Big energy measures to slide past 2012
The Hill’s impasse on energy policy gives the whip hand to the Obama administration. | AP Photos
The roster of unfinished business from this Congress is legion: Lawmakers have failed to pass measures responding to last year’s Gulf of Mexico oil spill — the worst such disaster in U.S. history — or to act on mine safety legislation despite the April 2010 explosion that killed 29 coal miners in West Virginia.
Also still on ice: GOP-backed proposals to slap down Obama administration energy and environmental policies, a T. Boone Pickens-backed plan to boost natural gas vehicles and more than a dozen bipartisan bills on issues like hydropower, nuclear energy, and oil and gas reserve inventories, which have cleared a key Senate committee.
Blame goes in every direction for the paralysis, which contrasts with a spate of energy legislation enacted during the latter years of the George W. Bush administration. But nobody seems able to find a way out.
House Republicans say Senate Democrats haven’t allowed votes on their bills aimed at reining in agencies such as the Environmental Protection Agency. Democrats counter that the GOP game plan is more ideological posturing than compromise.
What will it take to change the dynamic? “It’ll require an epiphany on their part,” Rep. John Dingell (D-Mich.) said of the GOP.
Among their few accomplishments this year, lawmakers reached a deal last week on pipeline safety legislation, a response to a California explosion that killed eight people in 2010.
But largely, the Hill’s impasse on energy policy has given the whip hand to the Obama administration, which has taken the lead in rolling out new offshore drilling oversight regulations, higher fuel efficiency standards and EPA rules covering issues including greenhouse gases, utilities and industrial manufacturers — along with other moves that have brought mockery from Republicans.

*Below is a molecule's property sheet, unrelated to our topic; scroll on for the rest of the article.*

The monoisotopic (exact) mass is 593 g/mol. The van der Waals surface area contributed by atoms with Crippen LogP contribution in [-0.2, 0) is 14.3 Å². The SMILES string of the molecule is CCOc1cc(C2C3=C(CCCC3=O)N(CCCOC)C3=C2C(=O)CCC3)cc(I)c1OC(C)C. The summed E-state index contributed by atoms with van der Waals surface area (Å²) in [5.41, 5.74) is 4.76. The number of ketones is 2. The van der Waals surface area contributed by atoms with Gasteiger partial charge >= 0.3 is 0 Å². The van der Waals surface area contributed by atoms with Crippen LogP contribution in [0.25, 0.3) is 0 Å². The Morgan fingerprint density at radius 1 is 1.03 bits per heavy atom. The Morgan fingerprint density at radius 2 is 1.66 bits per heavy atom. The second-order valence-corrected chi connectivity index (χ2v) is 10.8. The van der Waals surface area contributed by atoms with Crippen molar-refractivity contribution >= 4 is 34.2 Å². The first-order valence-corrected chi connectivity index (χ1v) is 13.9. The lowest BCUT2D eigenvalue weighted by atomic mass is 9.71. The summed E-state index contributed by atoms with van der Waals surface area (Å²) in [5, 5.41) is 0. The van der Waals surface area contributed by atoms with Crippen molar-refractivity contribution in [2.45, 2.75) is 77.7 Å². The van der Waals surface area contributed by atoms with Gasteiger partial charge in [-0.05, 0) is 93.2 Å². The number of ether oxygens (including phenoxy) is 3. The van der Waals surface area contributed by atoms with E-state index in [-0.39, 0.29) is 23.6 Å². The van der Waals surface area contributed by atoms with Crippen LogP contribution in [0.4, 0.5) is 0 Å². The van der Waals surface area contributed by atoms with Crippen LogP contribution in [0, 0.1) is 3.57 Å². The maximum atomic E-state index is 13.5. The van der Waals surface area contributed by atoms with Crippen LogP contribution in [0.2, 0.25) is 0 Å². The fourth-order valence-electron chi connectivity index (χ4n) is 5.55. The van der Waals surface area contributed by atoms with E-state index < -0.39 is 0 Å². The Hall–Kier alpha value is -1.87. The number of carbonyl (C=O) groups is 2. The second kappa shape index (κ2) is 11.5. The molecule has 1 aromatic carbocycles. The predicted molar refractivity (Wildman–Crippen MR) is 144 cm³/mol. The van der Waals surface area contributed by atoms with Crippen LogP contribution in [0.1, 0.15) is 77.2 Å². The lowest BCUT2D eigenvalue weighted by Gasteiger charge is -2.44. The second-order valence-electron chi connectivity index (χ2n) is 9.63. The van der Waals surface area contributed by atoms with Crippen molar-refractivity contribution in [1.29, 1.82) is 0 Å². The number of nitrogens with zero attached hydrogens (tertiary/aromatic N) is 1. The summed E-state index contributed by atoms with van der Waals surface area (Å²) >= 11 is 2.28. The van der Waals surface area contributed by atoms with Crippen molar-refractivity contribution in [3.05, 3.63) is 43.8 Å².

Congressional leaders started out the year promising big things. And they delivered, at least in generating partisan talking points.
House Speaker John Boehner (R-Ohio) secured passage in his chamber on a suite of energy proposals and industry-backed rebukes to EPA rules. Along the way, Republicans earned some Democratic backing, as well as staunch White House opposition. Boehner’s latest move would force the administration to speed up its decision on the Keystone XL pipeline as part of a year-end deal on extending the payroll tax cut and unemployment insurance. But President Barack Obama has threatened to reject the idea.
Across the rotunda, Senate Majority Leader Harry Reid (D-Nev.) had pledged to debate energy bills before Memorial Day. After he missed that target, Democratic leaders plotted for action during a jobs agenda blitz in the fall. Democrats, for their part, blame Senate Republicans for obstructing their agenda.
The lack of floor action isn’t due to a lack of ideas. Democrats never introduced a bill on Obama’s biggest energy-themed proposal from this year’s State of the Union, which called for 80 percent of the nation’s electricity to come from clean-energy sources by 2035. Also sitting on the shelf are 15 narrowly tailored energy bills that passed with bipartisan support from the Senate Energy and Natural Resources Committee.
“It’s kind of like a legislative portrait gallery,” former Sen. Byron Dorgan (D-N.D.) said of the panel’s accomplishments. “It’s more exhibit than anything else. They look good, but they’re not leaving the building.”
Energy and the environment were once an area where regional disparities often trumped partisanship, but 2011 saw the continuation of the recent trend in which gridlock trumped progress on big-ticket policy items.